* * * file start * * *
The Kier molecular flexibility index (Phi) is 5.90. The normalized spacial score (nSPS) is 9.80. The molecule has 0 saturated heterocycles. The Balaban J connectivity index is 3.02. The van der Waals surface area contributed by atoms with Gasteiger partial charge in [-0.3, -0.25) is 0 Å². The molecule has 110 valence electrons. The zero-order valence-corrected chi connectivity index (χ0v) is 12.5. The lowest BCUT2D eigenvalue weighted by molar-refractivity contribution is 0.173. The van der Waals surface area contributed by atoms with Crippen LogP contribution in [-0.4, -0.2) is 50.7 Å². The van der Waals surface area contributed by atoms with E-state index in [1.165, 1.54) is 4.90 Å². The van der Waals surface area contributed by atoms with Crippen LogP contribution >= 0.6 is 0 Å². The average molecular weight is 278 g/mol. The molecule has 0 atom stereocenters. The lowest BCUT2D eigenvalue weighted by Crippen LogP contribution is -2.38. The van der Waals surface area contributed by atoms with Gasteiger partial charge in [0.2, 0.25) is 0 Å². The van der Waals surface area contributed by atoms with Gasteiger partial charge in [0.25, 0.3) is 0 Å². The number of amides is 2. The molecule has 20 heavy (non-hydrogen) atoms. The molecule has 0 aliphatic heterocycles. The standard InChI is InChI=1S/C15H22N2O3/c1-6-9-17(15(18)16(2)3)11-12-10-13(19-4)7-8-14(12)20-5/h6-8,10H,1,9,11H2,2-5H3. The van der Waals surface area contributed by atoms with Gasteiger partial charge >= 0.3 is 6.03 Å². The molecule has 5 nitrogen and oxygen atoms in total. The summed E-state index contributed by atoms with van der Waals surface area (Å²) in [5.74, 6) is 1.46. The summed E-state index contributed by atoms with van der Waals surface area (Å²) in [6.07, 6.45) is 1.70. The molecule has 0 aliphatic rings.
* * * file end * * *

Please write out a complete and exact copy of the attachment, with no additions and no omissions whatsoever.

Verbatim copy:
The Kier molecular flexibility index (Phi) is 5.90. The normalized spacial score (nSPS) is 9.80. The molecule has 0 saturated heterocycles. The Balaban J connectivity index is 3.02. The van der Waals surface area contributed by atoms with Gasteiger partial charge in [-0.3, -0.25) is 0 Å². The molecule has 110 valence electrons. The zero-order valence-corrected chi connectivity index (χ0v) is 12.5. The lowest BCUT2D eigenvalue weighted by molar-refractivity contribution is 0.173. The van der Waals surface area contributed by atoms with Crippen LogP contribution in [-0.4, -0.2) is 50.7 Å². The van der Waals surface area contributed by atoms with E-state index in [1.165, 1.54) is 4.90 Å². The van der Waals surface area contributed by atoms with Crippen LogP contribution >= 0.6 is 0 Å². The average molecular weight is 278 g/mol. The molecule has 0 atom stereocenters. The lowest BCUT2D eigenvalue weighted by Crippen LogP contribution is -2.38. The van der Waals surface area contributed by atoms with Gasteiger partial charge in [0.2, 0.25) is 0 Å². The van der Waals surface area contributed by atoms with Gasteiger partial charge in [0.25, 0.3) is 0 Å². The number of amides is 2. The molecule has 20 heavy (non-hydrogen) atoms. The molecule has 0 aliphatic heterocycles. The standard InChI is InChI=1S/C15H22N2O3/c1-6-9-17(15(18)16(2)3)11-12-10-13(19-4)7-8-14(12)20-5/h6-8,10H,1,9,11H2,2-5H3. The van der Waals surface area contributed by atoms with Gasteiger partial charge >= 0.3 is 6.03 Å². The molecule has 5 nitrogen and oxygen atoms in total. The summed E-state index contributed by atoms with van der Waals surface area (Å²) in [5.74, 6) is 1.46. The summed E-state index contributed by atoms with van der Waals surface area (Å²) in [6.07, 6.45) is 1.70. The molecule has 0 aliphatic rings.